DURHAM — A University of New Hampshire professor who works with the New Hampshire Agricultural Experiment Station “has been named one of the most highly cited researchers in the world,” UNH has announced.
The title is “earned by fewer than 0.1 percent of scientists globally,” according to the university.
Serita Frey teaches soil microbial ecology and studies how microorganisms “respond to environmental changes caused by human activities,” according to the school. “Her research team maintains five long-term global change experiments at the Harvard Forest Long-term Ecological Research (LTER) site and a statewide, distributed soil sensor network.”
Frey also serves as editor-in-chief of the publication “Issues in Ecology.”
It was the Web of Science Group, whose website describes it as a “global citation database,” that named Frey as one of “the world’s most influential researchers.”
Frey found out about the honor via email a few weeks ago, after the list was published.
Frey said she was surprised, and credits her lab manager, Melissa Knorr, and all the students who have been helping her conduct research over the past 20 years, for the achievement.
Frey said she was taking a medical microbiology course and an ecology class as a sophomore in college when she fell in love with the idea of using microbial ecology to raise awareness around environmental issues and to do the research necessary to find solutions to problems.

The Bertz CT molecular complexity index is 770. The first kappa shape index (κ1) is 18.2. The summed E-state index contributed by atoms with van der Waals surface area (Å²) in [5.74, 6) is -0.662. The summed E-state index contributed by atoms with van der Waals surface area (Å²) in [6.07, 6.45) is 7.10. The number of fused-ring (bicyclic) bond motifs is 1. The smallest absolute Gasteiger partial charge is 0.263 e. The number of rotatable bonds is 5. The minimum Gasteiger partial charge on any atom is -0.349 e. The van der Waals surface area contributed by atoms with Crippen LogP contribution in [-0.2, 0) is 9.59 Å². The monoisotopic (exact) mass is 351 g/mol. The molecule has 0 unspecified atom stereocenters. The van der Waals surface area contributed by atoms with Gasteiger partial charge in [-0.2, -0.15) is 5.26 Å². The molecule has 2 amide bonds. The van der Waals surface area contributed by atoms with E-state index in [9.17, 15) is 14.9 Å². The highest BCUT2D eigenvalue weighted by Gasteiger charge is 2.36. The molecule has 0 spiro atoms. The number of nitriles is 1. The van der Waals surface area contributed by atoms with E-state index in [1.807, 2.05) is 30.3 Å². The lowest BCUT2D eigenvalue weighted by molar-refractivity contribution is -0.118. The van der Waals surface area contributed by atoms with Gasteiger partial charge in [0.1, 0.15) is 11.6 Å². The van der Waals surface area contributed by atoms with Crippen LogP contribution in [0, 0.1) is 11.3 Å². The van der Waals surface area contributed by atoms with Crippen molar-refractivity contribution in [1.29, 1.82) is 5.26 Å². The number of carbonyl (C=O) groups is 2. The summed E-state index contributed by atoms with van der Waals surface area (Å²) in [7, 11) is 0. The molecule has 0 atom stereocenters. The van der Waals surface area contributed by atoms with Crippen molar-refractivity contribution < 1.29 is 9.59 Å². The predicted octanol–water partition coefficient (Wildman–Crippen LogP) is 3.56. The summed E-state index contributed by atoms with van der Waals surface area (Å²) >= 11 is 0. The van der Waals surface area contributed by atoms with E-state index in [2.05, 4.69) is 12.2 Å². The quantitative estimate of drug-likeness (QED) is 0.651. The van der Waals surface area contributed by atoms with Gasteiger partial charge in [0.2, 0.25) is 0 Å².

“I love the challenge of thinking about complex problems and designing experiments to answer questions that haven’t been answered yet,” Frey said.
Frey has some good advice for children who dream of impacting the scientific community one day.
“Don’t give up. Be persistent, work hard and follow your passion. Don’t let anyone tell you you can’t do it. Seek out scientists and see if you can work with them. I’ve had elementary, middle and high school students contact me about doing research projects. It’s never too early to start,” Frey said.
Jon Wraith is director of the Agricultural Experiment Station, and the dean of UNH’s College of Life Sciences and Agriculture. Frey’s “research influence reflects her intellectual caliber and dedication to her field. She is a leader within the university’s research community and within that of her professional community. I am thrilled that she has been recognized as being a member of this elite group of global scientists who are committed to solving the world’s most pressing ecological challenges,” Wraith said in a statement posted on UNH’s website.